The landscape is bleak and grim, cold, gray, ashen, desolate. It is a post-apocalyptic world. Destitute. Barren. It is a world of the writer’s imagination. Although, given the forces, violence and powers of human destruction threatening the planet today, it is a world easy to conjure, to believe in, and to dread.
Norbert Krapf’s Catholic Boy Blues contains more than 10 dozen poems. The book is subtitled “A Poet’s Journal of Healing,” and that’s how it reads — shards of experience, signposts along a fitful journey. The poet took to writing the poems as a kind of therapy; he was sexually abused by a Catholic priest as a boy in small-town Indiana.
Emil T. Hofman was best known for his tough love, his demanding expectations, his hard-crusted warmth, and the individual care and attention he gave all his students.
When the marchers advanced on the courthouse in Selma, Alabama, in March 1965, they were confronted by police and state troopers. They knew that protesters in a previous march had been hammered by law enforcement authorities using billy clubs and tear gas. But this band of activists was intent on a peaceful protest but determined to help Southern blacks gain voting rights still deprived them despite the 1964 U.S. Civil Rights Act. At the head of line was a Holy Cross priest, Notre Dame’s 14th president, Father John J. Cavanaugh, CSC.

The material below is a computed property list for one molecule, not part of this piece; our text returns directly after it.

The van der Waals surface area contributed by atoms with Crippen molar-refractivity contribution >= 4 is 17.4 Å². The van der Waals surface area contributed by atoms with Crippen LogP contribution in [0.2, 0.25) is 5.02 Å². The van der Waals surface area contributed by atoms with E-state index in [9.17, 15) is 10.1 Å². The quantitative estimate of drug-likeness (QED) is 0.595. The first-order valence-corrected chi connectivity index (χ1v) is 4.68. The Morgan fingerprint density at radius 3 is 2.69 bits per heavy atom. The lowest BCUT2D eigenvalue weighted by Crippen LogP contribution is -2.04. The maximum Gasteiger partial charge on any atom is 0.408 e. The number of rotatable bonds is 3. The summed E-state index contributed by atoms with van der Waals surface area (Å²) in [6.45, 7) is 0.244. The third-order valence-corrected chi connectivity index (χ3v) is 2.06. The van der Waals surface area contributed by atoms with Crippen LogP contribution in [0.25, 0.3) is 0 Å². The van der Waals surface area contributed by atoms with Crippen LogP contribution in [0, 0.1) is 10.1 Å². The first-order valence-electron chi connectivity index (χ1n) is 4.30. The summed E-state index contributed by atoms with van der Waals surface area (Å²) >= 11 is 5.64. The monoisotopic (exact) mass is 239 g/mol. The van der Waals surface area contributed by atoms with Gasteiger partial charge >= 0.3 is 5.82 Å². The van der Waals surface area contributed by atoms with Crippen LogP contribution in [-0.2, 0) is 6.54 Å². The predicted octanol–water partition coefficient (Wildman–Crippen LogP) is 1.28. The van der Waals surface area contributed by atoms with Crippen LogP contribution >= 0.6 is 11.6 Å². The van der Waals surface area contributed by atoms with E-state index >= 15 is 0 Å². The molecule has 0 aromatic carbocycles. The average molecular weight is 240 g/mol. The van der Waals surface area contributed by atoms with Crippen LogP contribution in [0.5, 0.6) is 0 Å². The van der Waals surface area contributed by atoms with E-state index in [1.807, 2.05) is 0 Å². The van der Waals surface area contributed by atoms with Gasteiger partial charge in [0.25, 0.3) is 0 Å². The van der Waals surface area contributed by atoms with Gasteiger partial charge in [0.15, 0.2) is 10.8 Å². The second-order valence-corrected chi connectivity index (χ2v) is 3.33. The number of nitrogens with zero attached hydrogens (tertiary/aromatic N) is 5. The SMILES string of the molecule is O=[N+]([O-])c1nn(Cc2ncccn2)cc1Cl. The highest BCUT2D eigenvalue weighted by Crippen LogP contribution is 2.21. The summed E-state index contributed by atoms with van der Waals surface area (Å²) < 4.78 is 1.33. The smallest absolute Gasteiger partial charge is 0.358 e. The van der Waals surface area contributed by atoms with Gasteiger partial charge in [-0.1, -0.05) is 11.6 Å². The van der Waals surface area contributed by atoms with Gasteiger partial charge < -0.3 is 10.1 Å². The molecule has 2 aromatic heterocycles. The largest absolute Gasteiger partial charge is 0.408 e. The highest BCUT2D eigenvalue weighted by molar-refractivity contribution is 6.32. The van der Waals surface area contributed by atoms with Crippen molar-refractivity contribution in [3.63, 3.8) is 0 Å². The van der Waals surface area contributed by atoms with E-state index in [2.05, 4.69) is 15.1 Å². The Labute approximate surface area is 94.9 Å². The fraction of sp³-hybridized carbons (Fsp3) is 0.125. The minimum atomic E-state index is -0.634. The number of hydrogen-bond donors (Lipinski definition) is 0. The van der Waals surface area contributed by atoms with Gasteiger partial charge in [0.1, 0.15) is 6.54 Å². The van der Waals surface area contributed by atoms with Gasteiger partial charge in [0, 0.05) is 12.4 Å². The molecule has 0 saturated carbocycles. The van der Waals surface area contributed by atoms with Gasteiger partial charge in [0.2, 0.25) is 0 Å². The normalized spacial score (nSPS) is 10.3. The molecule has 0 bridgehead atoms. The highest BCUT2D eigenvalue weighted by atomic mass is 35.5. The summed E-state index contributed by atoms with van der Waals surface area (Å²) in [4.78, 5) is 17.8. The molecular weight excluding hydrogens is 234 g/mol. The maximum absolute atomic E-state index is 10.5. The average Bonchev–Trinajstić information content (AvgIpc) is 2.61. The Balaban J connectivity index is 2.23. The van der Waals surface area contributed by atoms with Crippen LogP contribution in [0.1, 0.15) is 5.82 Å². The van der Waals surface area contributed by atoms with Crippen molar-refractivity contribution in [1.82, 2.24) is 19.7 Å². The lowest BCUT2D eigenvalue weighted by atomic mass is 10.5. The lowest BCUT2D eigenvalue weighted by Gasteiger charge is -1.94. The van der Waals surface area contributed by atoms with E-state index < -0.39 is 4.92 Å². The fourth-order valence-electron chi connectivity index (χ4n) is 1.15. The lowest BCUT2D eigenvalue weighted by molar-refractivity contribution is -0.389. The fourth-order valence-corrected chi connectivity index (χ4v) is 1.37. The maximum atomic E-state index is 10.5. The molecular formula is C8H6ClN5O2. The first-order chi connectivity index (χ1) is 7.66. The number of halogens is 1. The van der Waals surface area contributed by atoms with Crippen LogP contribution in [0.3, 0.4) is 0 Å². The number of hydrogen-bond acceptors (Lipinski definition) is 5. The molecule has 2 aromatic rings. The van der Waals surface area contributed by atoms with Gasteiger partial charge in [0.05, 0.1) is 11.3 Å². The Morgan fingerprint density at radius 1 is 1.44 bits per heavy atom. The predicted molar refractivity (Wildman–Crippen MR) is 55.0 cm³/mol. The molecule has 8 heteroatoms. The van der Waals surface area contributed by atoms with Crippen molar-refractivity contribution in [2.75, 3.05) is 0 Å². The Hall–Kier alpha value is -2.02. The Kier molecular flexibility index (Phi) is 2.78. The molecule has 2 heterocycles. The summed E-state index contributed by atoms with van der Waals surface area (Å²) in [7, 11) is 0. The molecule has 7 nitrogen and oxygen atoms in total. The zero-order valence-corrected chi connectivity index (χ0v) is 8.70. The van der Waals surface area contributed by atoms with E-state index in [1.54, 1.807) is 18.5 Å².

Once upon a time Georges-Ibrahim Cisse wanted to be an astronaut.
This cover story can trace its origins to an email that came to me in February 2013.
Life has its seasons. Summer was turning to fall; he would start first grade in a week. The time had come. He followed me to the garage then waited outside as I pulled out his shiny blue bike with the sleek silver handlebars. He watched solemnly as I wrenched off the training wheels and tossed them into the garbage. There was no going back.
So I’m talking to this other guy who writes. And we’re lamenting this and that, commiserating, comparing notes, talking the trade — group therapy for two. He asks if I’ve read The War of Art, and I must look puzzled because he says the title is a play on the classic, The Art of War.
What will tomorrow’s Notre Dame education look like?
With the coming of autumn my wife moved two big pots of outdoor plants into a south-facing, upstairs window. The pretty annuals didn’t last long. But each pot also contained asparagus ferns, spindly, lovely and green. They have flourished, despite being indoors, climbing the window panes, stretching up into sunlight, their fingery lacework now almost 4 feet tall.…
Human health and happiness, light, heat and life on Earth come from the sunlight cascading down from above. It also works like magic.
Notre Dame has a nettlesome past helping African Americans feel at home, and recent campus flare-ups played against a national backdrop of rekindled racial polarization.
When someone as great as Father Ted Hesburgh, CSC, lives deep into his 97th year, you begin to wonder if he might just live forever. So news of his death today has come as a sudden blow, a punch to the stomach, even though reports had him in severe decline over the past few weeks.
This is the 20th letter I’ve written asking for contributions to Notre Dame Magazine. That’s hard to believe.